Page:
Land of hype and glory: how tech ticked in 2015
Technology Editor Adrian Weckler on the 9 major trends that shaped tech in Ireland in 2015
1 Expansionary year for Irish tech firms
It was a lively year for Irish tech companies and US-based firms founded by young Irish entrepreneurs.
In April, Dublin-based mobile technology company Movidius announced one of Europe’s biggest tech funding rounds, with €38m in cash and 100 new Irish jobs. The fresh investment brought its funding haul to over €83m. Movidius makes chip technology for cameras, phones and other mobile devices and has won big contracts with Google and other tech giants.
Online payments firm Stripe, founded by Limerick brothers Patrick and John Collison, adjusted its valuation to $5bn (€4.6bn) after closing a fresh round of venture funding in July. The company also launched new products aimed at accepting payments on social media channels such as Twitter and Pinterest.
Irish online entrepreneur Oisin Hanrahan, from Rathcoole, raised $50m in funding for the online cleaning and home services company, Handy.com. The funding round leaves the company with an estimated valuation of $500m.
Another home cleaning service co-founded by Kildare entrepreneur Jules Coleman was acquired by the world’s biggest home cleaning service outside the US, Helpling. The deal was reported to be worth an estimated €32m.
In August, Dublin-based online customer communications firm Intercom landed a €30m funding round from investors that include Mark Zuckerberg, Sheryl Sandberg and Twitter boss Jack Dorsey. Intercom’s total funding now amounts to $66m (€58m), following a €17m funding round last year. Company co-founder and chief executive Eoghan McCabe said that the company wants to seek a public flotation and reach a valuation of €1bn.
In October, Dublin-based e-commerce company Clavis Insight closed a $20m (€18.2m) funding round led by Silicon Valley investment firm Accel-KKR. In December, Cork-based Trustev, which had raised €7m in funding, was acquired for €19m. The deal also encompasses the possibility of the acquisition price rising to €40m if unspecified targets are met in future.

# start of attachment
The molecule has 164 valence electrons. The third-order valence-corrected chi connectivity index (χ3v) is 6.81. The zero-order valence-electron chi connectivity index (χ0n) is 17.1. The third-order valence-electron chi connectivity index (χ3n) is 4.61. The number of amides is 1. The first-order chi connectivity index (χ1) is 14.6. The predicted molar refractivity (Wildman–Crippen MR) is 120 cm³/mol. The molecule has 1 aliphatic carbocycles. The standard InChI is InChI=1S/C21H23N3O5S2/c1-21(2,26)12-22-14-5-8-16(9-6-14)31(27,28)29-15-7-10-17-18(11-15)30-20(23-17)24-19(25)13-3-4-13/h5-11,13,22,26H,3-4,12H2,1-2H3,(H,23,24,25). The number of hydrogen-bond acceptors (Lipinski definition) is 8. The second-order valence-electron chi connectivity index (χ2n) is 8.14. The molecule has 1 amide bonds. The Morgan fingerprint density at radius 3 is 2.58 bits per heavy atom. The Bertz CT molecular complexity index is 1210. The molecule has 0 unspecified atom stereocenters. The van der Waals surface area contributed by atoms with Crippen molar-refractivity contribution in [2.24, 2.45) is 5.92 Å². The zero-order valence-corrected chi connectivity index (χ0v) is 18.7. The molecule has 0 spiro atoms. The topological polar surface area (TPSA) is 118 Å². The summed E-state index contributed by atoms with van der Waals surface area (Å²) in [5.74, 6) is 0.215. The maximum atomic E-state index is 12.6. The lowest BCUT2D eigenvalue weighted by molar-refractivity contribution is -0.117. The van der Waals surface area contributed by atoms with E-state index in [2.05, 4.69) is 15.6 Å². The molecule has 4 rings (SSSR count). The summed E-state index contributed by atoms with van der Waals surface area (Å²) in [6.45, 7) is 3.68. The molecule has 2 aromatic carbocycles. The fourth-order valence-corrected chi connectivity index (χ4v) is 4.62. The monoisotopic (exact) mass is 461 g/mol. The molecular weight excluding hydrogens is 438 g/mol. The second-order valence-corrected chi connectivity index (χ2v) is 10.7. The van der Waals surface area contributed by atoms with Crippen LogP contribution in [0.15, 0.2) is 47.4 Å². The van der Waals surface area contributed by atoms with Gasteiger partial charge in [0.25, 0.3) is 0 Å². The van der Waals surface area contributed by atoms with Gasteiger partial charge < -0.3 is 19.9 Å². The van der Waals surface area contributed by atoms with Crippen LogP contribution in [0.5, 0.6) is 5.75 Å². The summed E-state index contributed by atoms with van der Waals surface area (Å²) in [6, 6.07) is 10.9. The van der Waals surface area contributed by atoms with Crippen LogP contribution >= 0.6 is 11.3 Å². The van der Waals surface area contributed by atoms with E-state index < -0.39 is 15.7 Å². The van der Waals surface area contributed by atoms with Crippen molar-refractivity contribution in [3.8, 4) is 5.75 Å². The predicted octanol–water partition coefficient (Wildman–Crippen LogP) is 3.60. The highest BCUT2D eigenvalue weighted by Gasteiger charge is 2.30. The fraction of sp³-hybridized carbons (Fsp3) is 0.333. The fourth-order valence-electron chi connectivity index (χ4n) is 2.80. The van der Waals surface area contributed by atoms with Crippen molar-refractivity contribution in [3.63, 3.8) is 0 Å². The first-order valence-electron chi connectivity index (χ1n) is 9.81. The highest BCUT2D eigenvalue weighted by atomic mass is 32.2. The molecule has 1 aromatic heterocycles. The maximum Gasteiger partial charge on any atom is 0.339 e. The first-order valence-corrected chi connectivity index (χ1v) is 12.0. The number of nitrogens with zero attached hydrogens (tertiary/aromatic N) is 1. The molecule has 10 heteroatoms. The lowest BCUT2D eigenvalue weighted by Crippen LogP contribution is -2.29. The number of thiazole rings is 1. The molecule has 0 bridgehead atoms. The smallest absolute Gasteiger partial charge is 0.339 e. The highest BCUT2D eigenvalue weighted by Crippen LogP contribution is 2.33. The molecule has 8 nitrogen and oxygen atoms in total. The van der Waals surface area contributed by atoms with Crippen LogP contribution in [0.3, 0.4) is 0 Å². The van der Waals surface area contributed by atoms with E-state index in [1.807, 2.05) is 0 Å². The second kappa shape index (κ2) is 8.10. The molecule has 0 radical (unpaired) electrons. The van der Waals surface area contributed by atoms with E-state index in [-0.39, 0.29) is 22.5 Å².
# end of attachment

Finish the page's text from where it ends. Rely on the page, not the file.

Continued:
2 The Dublin Web Summit shenanigans
2015 was a weird year for Ireland’s reputation as an international conference venue. By far the biggest talking point was the departure of the Web Summit to Lisbon, a move that spawned rancour and division both within the industry and among the public. In what turned out to be the Irish tech industry’s version of Saipan, pundits, punters and politicians lined up to give their take. Had Web Summit founder Paddy Cosgrave become too big for his boots with outrageous demands? Or had the Government let a world class homegrown event slip away because of a depressing mediocrity in its ambition?
In September, Mr Cosgrave laid out the reasons he was taking the conference to Portugal. “We need a new home for future growth at Web Summit,” he said. “Lisbon has the infrastructure and that is why we are making the move.”
Dublin was chaotic with poor public transport, creaking venues and no real will among authorities to do much about it, he said.
Correspondence between Mr Cosgrave and the Government revealed that the Web Summit had requested Garda escorts for VIP guests of the Web Summit, as well as infrastructural improvements. This drew fire from some politicians and media commentators, who said he was asking for too much for a private conference.
“We don’t want a penny,” wrote Mr Cosgrave in response.
“Even an indicative plan and we would stay. But after three years of asking and asking, we still don’t even have one single page outlining even a basic committed plan for the city. What little is being done for this year is unfortunately disorganised, uncoordinated and in many instances not guided by evidence.”
In reply, the Government shrugged its shoulders, calling Mr Cosgrave’s decision a “commercial” one. Senior ministers dismissed the issue.
“I don’t think that people will be disappointed,” said Minister for Finance, Michael Noonan. “Dublin is chock-a-block with business at present. The hotels are full nearly every weekend.”
The Web Summit was credited by Fáilte Ireland with bringing in between €38m and €100m of business to Dublin, with the figure later being revised down by almost two-thirds after Mr Cosgrave announced that the event was set to leave the city.
3 Europe plays sheriff with US tech giants
If big US multinationals thought that the European Commission was going to ease off on its probes into competitive and taxation issues last year, they were sorely disappointed.